Multilateral Agreements and Oceans

Hari Srinivas
Continuing Research Series E-177. June 2022


he main mechanism available under the United Nations for countries to collaborate on a broad range of global environmental challenges are international agreements and treaties on the themes related environment, development, natural resources etc. Such agreements are called "Multilateral Environmental Agreements" or MEAs. The most widely known such MEA is the Paris Agreement signed under the UN Framework Convention on Climate Change.

MEAs are agreements between countries which take the form of legally or non legally-binding principles and recommendations (or "soft laws")which countries are obligated to consider and implement laws and regulations (or "hard laws") at the national level to solve the problem, and meeting the requirements of the global agreements.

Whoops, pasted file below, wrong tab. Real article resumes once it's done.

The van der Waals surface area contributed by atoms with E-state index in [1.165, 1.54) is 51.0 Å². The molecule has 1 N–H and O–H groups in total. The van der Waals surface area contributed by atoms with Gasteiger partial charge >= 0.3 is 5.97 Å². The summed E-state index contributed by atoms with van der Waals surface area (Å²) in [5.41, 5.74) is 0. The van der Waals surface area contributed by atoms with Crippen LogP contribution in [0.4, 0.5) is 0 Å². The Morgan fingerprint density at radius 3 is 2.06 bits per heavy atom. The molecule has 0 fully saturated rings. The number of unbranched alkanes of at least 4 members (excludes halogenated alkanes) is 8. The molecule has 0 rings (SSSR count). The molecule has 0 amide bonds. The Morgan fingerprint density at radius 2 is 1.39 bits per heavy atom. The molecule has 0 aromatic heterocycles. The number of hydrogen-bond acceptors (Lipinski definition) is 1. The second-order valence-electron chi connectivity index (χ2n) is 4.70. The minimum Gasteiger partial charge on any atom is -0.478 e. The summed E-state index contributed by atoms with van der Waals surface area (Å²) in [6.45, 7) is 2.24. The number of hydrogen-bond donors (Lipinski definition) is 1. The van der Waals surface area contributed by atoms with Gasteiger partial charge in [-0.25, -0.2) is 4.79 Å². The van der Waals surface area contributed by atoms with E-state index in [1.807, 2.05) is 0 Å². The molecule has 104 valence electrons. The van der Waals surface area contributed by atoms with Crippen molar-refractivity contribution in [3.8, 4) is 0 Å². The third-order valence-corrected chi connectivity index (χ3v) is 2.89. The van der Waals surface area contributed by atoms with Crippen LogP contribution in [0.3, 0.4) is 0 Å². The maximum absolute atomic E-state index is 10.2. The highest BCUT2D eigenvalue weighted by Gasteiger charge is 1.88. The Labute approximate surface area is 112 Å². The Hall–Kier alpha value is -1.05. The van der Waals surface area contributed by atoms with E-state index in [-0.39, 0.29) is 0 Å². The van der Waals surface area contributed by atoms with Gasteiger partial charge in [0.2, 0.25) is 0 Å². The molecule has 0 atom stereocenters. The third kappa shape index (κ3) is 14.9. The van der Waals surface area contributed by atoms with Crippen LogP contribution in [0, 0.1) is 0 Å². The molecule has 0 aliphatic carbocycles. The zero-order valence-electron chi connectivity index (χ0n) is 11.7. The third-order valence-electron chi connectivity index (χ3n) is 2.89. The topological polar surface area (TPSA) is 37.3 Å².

A number of such agreements and MEAs have been signed between countries related to the theme of oceans management. These address problems of global significance, such as fisheries stock management, ocean, biodiversity, prevention of land-based pollution, marine litter, plastic waste etc.

The following is a list of global agreements related to the oceans theme.

Law of the Sea Convention The United Nations Convention on the Law of the Sea (UNCLOS), also called the Law of the Sea Convention or the Law of the Sea Treaty, is an international agreement that establishes a legal framework for all marine and maritime activities. Currently, 167 countries and the European Union are parties.

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Convention on Biological Diversity The Convention on Biological Diversity, known informally as the Biodiversity Convention, is a multilateral treaty. The convention has three main goals: the conservation of biological diversity; the sustainable use of its components; and the fair and equitable sharing of benefits arising from genetic resources
World Heritage Convention The Convention links together the concepts of nature conservation and the preservation of cultural properties. It recognizes the way in which people interact with nature, and the fundamental need to preserve the balance between the two.